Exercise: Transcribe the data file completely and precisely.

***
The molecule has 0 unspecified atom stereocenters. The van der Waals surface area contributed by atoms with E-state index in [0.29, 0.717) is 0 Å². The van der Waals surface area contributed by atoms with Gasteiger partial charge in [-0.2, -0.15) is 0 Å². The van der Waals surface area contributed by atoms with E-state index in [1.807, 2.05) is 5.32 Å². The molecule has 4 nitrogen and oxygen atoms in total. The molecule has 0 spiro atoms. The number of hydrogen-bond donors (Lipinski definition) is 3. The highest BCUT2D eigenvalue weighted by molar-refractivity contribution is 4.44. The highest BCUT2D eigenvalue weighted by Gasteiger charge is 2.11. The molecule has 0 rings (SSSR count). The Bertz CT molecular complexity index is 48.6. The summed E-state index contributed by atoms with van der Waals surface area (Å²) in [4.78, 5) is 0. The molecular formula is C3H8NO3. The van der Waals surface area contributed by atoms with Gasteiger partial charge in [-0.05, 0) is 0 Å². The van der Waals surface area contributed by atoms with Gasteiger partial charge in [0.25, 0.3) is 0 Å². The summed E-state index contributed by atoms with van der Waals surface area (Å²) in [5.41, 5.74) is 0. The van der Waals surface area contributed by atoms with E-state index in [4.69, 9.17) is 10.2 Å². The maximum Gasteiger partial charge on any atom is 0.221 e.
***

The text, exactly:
The molecule has 0 unspecified atom stereocenters. The van der Waals surface area contributed by atoms with E-state index in [0.29, 0.717) is 0 Å². The van der Waals surface area contributed by atoms with Gasteiger partial charge in [-0.2, -0.15) is 0 Å². The van der Waals surface area contributed by atoms with E-state index in [1.807, 2.05) is 5.32 Å². The molecule has 4 nitrogen and oxygen atoms in total. The molecule has 0 spiro atoms. The number of hydrogen-bond donors (Lipinski definition) is 3. The highest BCUT2D eigenvalue weighted by molar-refractivity contribution is 4.44. The highest BCUT2D eigenvalue weighted by Gasteiger charge is 2.11. The molecule has 0 rings (SSSR count). The Bertz CT molecular complexity index is 48.6. The summed E-state index contributed by atoms with van der Waals surface area (Å²) in [4.78, 5) is 0. The molecular formula is C3H8NO3. The van der Waals surface area contributed by atoms with Gasteiger partial charge in [-0.05, 0) is 0 Å². The van der Waals surface area contributed by atoms with Gasteiger partial charge in [0.25, 0.3) is 0 Å². The summed E-state index contributed by atoms with van der Waals surface area (Å²) in [5.41, 5.74) is 0. The van der Waals surface area contributed by atoms with E-state index in [4.69, 9.17) is 10.2 Å². The maximum Gasteiger partial charge on any atom is 0.221 e.